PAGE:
Dukakis: TPP's benefit to the U.S. economy is 'relatively small'

Former presidential candidate and former Gov. Michael Dukakis, (D-MA), Michael Dukakis on the Trans-Pacific Partnership and Hillary Clinton's bid for the White House.

Fmr. Gov. Mike Dukakis: Trump is Not the Answer to Our Problems

By Conventions FOXBusiness

Former Massachusetts Governor Michael Dukakis weighed in on Donald Trump’s criticisms of the media’s coverage of Hillary Clinton’s campaign and his claims she is avoiding answering questions.

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“She responds to the press all the time, I mean she’s out on the campaign trail, the press asks her questions all the time, she’s not hiding. Maybe Trump ought to tell us where his tax returns are, and why he won’t release them,” the one-time Democratic presidential nominee told the FOX Business Network’s Charles Payne.

On calls for Hillary Clinton to hold a formal press conference to answer media questions, Dukakis responded, “I’ve got to tell you, during my entire campaign, I was out there for 18 months, I don’t remember doing a formal stand up press conference, presidential style, you just don’t do that in a campaign. You’re moving around, the press is with you, they’re asking a lot of questions, you’re responding as best you can.”

He also reacted to complaints that Hillary Clinton flip-flopped on the Trans-Pacific Partnership (TPP), and questions over whether she would actually support it if elected, after opposing it.

“I think all of us are having increasing questions about the value of these trade agreements,” but, Dukakis continued, “If you take a look at this agreement, its actual benefit to the American economy is relatively small. I don’t consider it a major issue in this campaign.”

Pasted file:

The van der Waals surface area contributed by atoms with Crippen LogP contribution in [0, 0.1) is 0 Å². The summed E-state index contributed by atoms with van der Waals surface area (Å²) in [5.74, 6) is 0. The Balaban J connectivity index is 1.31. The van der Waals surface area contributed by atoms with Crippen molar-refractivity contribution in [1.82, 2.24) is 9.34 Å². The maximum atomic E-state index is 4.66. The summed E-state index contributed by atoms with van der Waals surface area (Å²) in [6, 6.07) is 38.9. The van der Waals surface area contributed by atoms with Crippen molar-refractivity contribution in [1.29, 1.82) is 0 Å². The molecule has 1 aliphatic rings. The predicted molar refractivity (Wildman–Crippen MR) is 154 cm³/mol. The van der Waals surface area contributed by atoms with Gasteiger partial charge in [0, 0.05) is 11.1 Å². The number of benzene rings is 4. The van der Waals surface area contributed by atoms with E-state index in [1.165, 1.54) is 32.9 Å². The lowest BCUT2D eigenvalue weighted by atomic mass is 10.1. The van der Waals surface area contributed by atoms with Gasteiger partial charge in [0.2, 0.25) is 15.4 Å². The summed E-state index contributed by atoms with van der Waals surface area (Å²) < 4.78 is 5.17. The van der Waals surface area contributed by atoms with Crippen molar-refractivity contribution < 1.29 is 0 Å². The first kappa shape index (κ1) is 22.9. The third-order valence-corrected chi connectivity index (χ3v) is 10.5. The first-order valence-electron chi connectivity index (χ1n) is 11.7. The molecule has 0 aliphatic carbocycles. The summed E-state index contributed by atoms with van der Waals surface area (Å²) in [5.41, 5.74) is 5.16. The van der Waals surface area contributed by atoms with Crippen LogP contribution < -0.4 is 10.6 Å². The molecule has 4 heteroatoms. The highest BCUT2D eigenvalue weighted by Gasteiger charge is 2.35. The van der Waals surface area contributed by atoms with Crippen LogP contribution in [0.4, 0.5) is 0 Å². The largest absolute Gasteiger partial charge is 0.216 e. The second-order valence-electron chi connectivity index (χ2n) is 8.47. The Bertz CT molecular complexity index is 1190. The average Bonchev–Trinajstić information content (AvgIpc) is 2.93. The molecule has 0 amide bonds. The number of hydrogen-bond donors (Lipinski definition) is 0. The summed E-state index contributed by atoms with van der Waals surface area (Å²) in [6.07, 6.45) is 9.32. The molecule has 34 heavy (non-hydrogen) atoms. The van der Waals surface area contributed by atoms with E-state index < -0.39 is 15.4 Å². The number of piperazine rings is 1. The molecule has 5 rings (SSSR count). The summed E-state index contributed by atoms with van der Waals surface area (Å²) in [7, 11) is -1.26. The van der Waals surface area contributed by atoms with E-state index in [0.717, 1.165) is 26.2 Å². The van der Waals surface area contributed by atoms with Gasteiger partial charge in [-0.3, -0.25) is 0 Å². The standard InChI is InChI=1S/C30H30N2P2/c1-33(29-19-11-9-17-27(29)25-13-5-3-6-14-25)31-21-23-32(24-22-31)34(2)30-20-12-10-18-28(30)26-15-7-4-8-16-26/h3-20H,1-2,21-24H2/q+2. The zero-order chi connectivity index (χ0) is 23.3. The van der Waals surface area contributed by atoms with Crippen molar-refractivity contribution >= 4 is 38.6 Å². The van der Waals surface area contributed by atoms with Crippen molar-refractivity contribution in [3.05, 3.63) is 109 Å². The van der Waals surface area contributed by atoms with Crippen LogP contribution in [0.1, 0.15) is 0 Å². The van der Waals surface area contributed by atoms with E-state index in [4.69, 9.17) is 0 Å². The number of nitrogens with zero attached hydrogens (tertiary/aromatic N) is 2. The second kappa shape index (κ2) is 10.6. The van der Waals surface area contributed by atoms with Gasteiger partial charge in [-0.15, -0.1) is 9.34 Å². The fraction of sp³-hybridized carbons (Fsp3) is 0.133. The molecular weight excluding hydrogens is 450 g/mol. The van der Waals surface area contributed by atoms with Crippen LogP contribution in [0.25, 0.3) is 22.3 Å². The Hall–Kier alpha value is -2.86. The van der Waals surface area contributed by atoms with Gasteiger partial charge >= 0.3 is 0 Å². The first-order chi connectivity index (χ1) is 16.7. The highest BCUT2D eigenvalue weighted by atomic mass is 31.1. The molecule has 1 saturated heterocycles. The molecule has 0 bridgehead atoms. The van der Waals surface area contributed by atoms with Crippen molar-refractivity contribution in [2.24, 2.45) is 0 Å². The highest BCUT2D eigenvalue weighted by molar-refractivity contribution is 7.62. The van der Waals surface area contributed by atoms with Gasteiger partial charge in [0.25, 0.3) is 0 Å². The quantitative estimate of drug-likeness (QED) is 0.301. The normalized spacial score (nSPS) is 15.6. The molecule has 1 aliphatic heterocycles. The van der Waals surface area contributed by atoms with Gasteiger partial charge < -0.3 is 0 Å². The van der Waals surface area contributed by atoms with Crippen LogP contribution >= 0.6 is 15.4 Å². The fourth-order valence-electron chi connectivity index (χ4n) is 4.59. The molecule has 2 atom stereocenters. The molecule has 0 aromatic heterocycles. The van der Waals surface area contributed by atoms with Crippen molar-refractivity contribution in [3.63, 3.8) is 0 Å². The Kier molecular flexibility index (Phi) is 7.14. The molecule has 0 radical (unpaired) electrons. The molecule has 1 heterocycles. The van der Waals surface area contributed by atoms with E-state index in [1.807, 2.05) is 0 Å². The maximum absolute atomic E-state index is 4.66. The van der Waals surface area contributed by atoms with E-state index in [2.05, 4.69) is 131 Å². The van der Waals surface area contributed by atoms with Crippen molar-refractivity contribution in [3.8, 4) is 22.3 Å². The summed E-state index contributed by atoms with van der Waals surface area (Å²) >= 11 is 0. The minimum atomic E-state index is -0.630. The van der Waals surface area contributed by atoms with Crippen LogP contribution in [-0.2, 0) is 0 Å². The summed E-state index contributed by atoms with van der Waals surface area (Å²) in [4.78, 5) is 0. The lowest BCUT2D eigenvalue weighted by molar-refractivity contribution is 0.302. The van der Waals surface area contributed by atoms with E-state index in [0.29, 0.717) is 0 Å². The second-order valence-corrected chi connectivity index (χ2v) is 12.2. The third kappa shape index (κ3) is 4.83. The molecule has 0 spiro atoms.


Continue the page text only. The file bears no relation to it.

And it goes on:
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Dukakis then questioned the potential impact of Donald Trump’s economic agenda.

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“This country, when Barack Obama took over, was an economic basket case. And it was an economic basket case because of Republican economic policies that practically killed us. General Motors was going bankrupt, Wall Street was hysterical. We’re a very different country today. And we’ve got a Republican nominee who basically wants to go back to the same policies that practically destroyed us in the first place. Those are the kind of issues we should be debating these days,” he said.

Then Payne questioned the economic recovery following the Great Recession, and whether it could even be called a recovery.

“One thing that you cannot debate is that even though we were in those dire economic times, this has been a very flat-footed recovery, it’s hard to even call it a recovery.  We haven’t even had one single year of 3 percent growth,” said Payne.

To which Dukakis responded, “Hold it, you can’t be serious, we’ve come from economic disaster to relative economic health, particularly if you compare us with places like Europe.”

Dukakis then pointed to the jobs created under the Obama Administration.

“It’s 15 million who are now working and earning and supporting themselves and their families who weren’t doing so eight years ago under Republican policies, that’s what this issue, this election is all about,” he said.

But, Payne argued back, “It’s also going to be about the millions of people that have dropped out of the jobs market, it’s also going to be about people who yeah, they’re lucky enough to get a job but they’re not making what they were making.  And I think more importantly it’s about the hopelessness that hangs over the air like a thick cloud.”

According to Dukakis, a Trump presidency would lead to policies that won’t work for the U.S. economy.

“The idea that we aren’t far better off thanks to the Obama Administration and its policies over the past eight years, and we ought to go back to the very same policies, tax cuts for the rich, all that kind of stuff we’re hearing from Trump doesn’t make much sense to me,” Dukakis continued, “I’ll tell you, Donald Trump is not the answer to our problems.”

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